- Behemoth (Stasis) - Added with the Beyond Light expansion.
The most arcane class of the three, Warlocks studied the Light of the Traveler through scholarly means and can be recognized by their robes, rounded helmets, and "bonds" (a special type of armband).
Their unique ability is the Rift, which allows them to conjure a temporary well of Light that continually buffs allies inside it. Players can choose from either Healing Rift (which heals them) or Empowering Rift (which increases their attack power).
Their movement options involve gliding in the air. These include Controlled Glide (which offers better directional control of the glide), Focused Burst (which provides an intial speed burst on the glide), and Balanced Glide (which provides a bonus to both speed and control of the glide). The Voidwalker sub-class is unique as it replaces the Focused Burst with Blink (allowing a quick teleportation effect).
- Dawnblade (Solar) - Their Daybreak roaming super ability conjures a flaming sword that allows them to launch Solar blasts at enemies. Players with the Attunement of Sky path can perform a mid-air dodge, while players with the Attunement of Flame path can perform a quick mid-air descent. The newer Attunement of Grace path replaces Daybreak with Well of Radiance: a larger rift that both empowers and heals allies. Their Melee Ability either recharges Class abilities on airborne kills (Sky), causes an explosion on an enemy kill (Flame), or empower nearby allies (Grace).
- Voidwalker (Void) - Their Nova Bomb super ability conjures and hurls a giant ball of energy, disintegrating all enemies that are caught within its blast. This can be upgraded either by adding a variety of devastating effects (Attunement of Chaos) or by creating a singularity effect (Attunement of Hunger). The newer Attunement of Fission path replaces Nova Bomb with Nova Warp: a roaming super that allows the user to Blink rapidly and explode with pulses of void energy. Their Melee Ability either recharges the user's grenade energy on striking an enemy (Chaos), fully restores the user's health on killing an enemy (Hunger), or grant ability energy (Fission).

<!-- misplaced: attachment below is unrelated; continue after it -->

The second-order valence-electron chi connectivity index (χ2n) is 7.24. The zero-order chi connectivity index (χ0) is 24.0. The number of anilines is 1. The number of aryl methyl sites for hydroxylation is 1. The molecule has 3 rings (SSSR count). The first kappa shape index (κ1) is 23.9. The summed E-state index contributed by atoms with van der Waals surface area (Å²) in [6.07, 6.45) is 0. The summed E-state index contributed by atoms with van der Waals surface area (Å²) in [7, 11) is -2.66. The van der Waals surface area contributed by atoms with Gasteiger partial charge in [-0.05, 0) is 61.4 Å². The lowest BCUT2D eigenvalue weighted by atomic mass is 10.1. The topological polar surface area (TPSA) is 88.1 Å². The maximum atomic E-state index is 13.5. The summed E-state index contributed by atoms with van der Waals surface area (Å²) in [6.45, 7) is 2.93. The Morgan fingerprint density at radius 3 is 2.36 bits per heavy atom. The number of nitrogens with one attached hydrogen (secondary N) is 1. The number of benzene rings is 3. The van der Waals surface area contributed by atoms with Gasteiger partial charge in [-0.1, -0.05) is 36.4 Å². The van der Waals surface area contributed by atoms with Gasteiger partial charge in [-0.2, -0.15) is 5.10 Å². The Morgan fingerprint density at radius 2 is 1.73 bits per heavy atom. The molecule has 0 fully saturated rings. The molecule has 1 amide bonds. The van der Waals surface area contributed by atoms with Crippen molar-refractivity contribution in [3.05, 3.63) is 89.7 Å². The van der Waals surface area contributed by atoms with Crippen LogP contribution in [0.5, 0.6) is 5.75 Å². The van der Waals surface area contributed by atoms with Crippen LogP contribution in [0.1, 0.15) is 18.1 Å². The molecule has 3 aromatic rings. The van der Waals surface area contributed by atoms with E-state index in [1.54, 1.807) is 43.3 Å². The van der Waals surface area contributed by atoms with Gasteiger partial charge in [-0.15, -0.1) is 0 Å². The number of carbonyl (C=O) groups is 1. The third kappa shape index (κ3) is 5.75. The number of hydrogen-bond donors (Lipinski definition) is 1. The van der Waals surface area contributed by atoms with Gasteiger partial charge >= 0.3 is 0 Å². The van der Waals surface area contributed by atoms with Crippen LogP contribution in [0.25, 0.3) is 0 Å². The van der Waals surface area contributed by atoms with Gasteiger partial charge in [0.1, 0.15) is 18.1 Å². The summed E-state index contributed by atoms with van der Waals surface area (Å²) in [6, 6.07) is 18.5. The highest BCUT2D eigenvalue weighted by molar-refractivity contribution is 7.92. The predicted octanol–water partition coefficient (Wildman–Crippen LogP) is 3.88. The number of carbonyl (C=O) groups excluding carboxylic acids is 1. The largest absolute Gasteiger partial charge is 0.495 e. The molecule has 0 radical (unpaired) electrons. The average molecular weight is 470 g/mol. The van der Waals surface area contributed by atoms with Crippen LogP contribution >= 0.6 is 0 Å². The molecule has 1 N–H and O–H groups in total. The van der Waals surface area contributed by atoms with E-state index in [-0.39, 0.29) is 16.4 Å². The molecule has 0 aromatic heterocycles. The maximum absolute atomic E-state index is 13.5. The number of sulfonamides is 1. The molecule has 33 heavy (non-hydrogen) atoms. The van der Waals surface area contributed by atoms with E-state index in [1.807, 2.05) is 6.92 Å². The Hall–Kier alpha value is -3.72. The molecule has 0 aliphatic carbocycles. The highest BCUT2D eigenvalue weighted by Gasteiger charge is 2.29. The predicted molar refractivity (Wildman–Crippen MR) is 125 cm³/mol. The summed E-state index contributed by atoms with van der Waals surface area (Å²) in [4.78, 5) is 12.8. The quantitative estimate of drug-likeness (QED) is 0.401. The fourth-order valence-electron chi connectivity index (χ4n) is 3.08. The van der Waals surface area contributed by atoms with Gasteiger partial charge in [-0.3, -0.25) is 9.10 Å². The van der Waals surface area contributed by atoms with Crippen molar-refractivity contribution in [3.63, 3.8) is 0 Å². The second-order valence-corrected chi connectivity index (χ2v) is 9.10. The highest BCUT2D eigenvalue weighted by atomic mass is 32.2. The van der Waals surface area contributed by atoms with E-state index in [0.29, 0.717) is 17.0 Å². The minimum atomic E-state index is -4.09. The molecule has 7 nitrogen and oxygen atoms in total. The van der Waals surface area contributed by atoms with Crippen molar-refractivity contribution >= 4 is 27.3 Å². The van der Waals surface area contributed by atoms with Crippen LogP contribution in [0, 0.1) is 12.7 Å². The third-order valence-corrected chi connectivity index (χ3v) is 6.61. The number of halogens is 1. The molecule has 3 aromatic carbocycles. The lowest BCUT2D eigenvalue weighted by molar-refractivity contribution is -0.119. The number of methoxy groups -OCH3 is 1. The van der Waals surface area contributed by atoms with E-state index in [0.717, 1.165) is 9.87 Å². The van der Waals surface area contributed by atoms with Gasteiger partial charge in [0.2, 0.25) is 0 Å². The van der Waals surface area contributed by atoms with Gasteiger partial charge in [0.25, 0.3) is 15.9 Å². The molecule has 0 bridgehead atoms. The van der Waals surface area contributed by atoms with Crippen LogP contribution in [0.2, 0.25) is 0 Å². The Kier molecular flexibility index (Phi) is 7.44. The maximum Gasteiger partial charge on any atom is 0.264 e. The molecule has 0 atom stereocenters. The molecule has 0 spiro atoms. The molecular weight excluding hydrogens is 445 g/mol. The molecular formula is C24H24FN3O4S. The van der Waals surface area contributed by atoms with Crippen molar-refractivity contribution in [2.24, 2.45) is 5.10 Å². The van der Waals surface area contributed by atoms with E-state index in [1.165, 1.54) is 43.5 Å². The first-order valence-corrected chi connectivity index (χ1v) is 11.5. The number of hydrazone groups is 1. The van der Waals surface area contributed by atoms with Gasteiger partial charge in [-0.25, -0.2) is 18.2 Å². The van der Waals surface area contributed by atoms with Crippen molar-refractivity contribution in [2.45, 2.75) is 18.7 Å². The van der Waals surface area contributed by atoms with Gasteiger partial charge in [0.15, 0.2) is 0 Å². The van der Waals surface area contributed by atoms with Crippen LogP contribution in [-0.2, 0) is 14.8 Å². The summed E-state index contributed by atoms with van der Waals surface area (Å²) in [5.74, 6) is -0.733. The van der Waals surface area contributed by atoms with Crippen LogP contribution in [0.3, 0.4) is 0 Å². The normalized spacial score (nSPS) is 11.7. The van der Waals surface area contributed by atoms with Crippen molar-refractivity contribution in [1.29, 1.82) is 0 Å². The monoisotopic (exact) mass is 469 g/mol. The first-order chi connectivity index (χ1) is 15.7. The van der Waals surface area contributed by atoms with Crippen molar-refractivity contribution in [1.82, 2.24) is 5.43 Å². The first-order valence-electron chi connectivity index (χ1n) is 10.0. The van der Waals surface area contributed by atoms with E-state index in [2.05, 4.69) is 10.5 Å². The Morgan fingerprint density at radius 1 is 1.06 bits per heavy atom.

- Stormcaller (Arc) - Their Stormtrance roaming super ability conjures streams of lightning from their hands. This can be upgraded either by allowing the user to Blink rapidly (Attunement of Conduction) or by creating a shockwave during casting (Attunement of Elements). The newer Attunement of Control path replaces Stormtrance with Chaos Reach: a large continuous beam of arc energy that is conjured while hovering. Their Melee Ability has extended range and either chains to an additional target (Conduction), recharges the user's abilities on striking an enemy (Elements), or release a slow-moving projectile that radiates lightning (Control).
- Shadebinder (Stasis) - Added with the Beyond Light expansion.
Weapons & Armor
Like the original Destiny, each player's loadout contains five armor pieces (Helmet, Gauntlets, Chest, Legs, and Class) and three weapon slots (one of which is reserved for a Power weapon).
All gear come in multiple color-coded rarities (including grey Basics, green Commons, blue Rares, purple Legendaries, and golden Exotics). Prior to New Light, players earn weapons and armor of a rarer variety more often as they level up (with the highest base level skipping Basics and Commons entirely). With the removal of Guardian Levels, Basics and Commons are never dropped and can only be found in rare instances.
Rarer gear include additional perks and bonuses, including the ability to upgrade their level (by "infusing" them with other weapons and armor of the same type), apply special mods to them, customize their perk choices, and customize their appearance using cosmetics (Shaders for Legendary gear and Ornaments for Exotic gear). Beginning in Season 12, Legendary gear have a maximum power level limit. Similar to the original Destiny, only one Exotic Weapon and one Exotic Armor can be equipped at a time.
Unlike the original Destiny, where the two main weapon slots are based on the weapon type (ammo-abundant Primary or ammo-limited Special), Destiny 2 splits up the slots based on elemental type: Kinetic (non-elemental) and Energy (elemental). Kinetic weapons work best against unshielded enemies while Energy weapons work best against shields of the same elemental type. Power weapons are always elemental and deal heavy damage at the cost of much limited ammunition. All weapons are replenished by picking up ammo of their weapon type (white boxes for Primary, green boxes for Special, and purple boxes for Power).